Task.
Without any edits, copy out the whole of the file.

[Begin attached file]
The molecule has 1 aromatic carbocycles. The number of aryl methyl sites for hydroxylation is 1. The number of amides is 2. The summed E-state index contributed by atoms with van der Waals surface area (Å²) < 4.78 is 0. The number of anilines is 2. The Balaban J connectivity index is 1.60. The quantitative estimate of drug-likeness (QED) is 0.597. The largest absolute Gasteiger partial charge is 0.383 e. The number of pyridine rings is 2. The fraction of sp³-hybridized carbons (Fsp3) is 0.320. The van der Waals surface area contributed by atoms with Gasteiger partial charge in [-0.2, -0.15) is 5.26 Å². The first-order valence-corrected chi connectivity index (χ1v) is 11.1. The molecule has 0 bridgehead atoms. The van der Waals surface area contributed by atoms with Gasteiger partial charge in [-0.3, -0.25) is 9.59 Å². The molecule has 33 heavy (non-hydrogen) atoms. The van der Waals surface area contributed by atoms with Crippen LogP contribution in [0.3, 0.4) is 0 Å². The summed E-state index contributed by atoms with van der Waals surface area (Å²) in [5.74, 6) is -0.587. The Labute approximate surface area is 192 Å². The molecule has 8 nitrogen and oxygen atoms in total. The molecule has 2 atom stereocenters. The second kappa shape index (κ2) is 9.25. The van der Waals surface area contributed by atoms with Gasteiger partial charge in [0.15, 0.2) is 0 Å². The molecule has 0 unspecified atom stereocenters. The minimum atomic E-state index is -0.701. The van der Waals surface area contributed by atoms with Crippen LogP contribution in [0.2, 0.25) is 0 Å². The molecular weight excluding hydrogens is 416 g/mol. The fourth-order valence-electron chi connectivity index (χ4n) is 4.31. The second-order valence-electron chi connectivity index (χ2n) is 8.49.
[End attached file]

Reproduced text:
The molecule has 1 aromatic carbocycles. The number of aryl methyl sites for hydroxylation is 1. The number of amides is 2. The summed E-state index contributed by atoms with van der Waals surface area (Å²) < 4.78 is 0. The number of anilines is 2. The Balaban J connectivity index is 1.60. The quantitative estimate of drug-likeness (QED) is 0.597. The largest absolute Gasteiger partial charge is 0.383 e. The number of pyridine rings is 2. The fraction of sp³-hybridized carbons (Fsp3) is 0.320. The van der Waals surface area contributed by atoms with Gasteiger partial charge in [-0.2, -0.15) is 5.26 Å². The first-order valence-corrected chi connectivity index (χ1v) is 11.1. The molecule has 0 bridgehead atoms. The van der Waals surface area contributed by atoms with Gasteiger partial charge in [-0.3, -0.25) is 9.59 Å². The molecule has 33 heavy (non-hydrogen) atoms. The van der Waals surface area contributed by atoms with Crippen LogP contribution in [0.3, 0.4) is 0 Å². The summed E-state index contributed by atoms with van der Waals surface area (Å²) in [5.74, 6) is -0.587. The Labute approximate surface area is 192 Å². The molecule has 8 nitrogen and oxygen atoms in total. The molecule has 2 atom stereocenters. The second kappa shape index (κ2) is 9.25. The van der Waals surface area contributed by atoms with Gasteiger partial charge in [0.15, 0.2) is 0 Å². The molecule has 0 unspecified atom stereocenters. The minimum atomic E-state index is -0.701. The van der Waals surface area contributed by atoms with Crippen LogP contribution in [0.2, 0.25) is 0 Å². The molecular weight excluding hydrogens is 416 g/mol. The fourth-order valence-electron chi connectivity index (χ4n) is 4.31. The second-order valence-electron chi connectivity index (χ2n) is 8.49.